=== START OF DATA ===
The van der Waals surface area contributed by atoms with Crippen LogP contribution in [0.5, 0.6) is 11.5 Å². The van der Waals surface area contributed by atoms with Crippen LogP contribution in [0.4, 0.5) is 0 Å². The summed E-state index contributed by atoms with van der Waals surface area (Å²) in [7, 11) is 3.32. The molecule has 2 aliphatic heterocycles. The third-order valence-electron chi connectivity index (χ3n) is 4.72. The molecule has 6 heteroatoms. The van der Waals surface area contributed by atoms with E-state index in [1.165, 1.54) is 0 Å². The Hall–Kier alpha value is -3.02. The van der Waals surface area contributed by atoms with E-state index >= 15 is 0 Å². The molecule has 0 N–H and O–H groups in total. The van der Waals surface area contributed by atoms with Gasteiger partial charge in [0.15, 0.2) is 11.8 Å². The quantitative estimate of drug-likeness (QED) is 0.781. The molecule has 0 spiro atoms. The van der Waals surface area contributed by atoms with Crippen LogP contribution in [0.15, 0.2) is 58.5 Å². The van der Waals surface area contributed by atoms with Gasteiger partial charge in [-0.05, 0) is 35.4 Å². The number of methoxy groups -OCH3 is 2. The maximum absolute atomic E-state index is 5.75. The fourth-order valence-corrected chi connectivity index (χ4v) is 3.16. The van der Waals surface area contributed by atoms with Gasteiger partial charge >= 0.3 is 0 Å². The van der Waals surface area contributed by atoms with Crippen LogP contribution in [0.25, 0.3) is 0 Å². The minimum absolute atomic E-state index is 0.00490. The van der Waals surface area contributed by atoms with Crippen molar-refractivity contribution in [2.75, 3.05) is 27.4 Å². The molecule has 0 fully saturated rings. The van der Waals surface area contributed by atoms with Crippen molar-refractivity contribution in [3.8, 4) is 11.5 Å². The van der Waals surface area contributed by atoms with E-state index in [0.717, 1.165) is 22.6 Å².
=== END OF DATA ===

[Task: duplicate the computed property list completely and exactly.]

The van der Waals surface area contributed by atoms with Crippen LogP contribution in [0.5, 0.6) is 11.5 Å². The van der Waals surface area contributed by atoms with Crippen LogP contribution in [0.4, 0.5) is 0 Å². The summed E-state index contributed by atoms with van der Waals surface area (Å²) in [7, 11) is 3.32. The molecule has 2 aliphatic heterocycles. The third-order valence-electron chi connectivity index (χ3n) is 4.72. The molecule has 6 heteroatoms. The van der Waals surface area contributed by atoms with E-state index in [1.165, 1.54) is 0 Å². The Hall–Kier alpha value is -3.02. The van der Waals surface area contributed by atoms with E-state index >= 15 is 0 Å². The molecule has 0 N–H and O–H groups in total. The van der Waals surface area contributed by atoms with Gasteiger partial charge in [0.15, 0.2) is 11.8 Å². The quantitative estimate of drug-likeness (QED) is 0.781. The molecule has 0 spiro atoms. The van der Waals surface area contributed by atoms with Crippen LogP contribution in [0.15, 0.2) is 58.5 Å². The van der Waals surface area contributed by atoms with Gasteiger partial charge in [-0.05, 0) is 35.4 Å². The number of methoxy groups -OCH3 is 2. The maximum absolute atomic E-state index is 5.75. The fourth-order valence-corrected chi connectivity index (χ4v) is 3.16. The van der Waals surface area contributed by atoms with Gasteiger partial charge >= 0.3 is 0 Å². The van der Waals surface area contributed by atoms with Crippen LogP contribution in [0.25, 0.3) is 0 Å². The minimum absolute atomic E-state index is 0.00490. The van der Waals surface area contributed by atoms with Crippen molar-refractivity contribution in [2.75, 3.05) is 27.4 Å². The molecule has 0 fully saturated rings. The van der Waals surface area contributed by atoms with Crippen molar-refractivity contribution in [3.8, 4) is 11.5 Å². The van der Waals surface area contributed by atoms with E-state index in [0.717, 1.165) is 22.6 Å².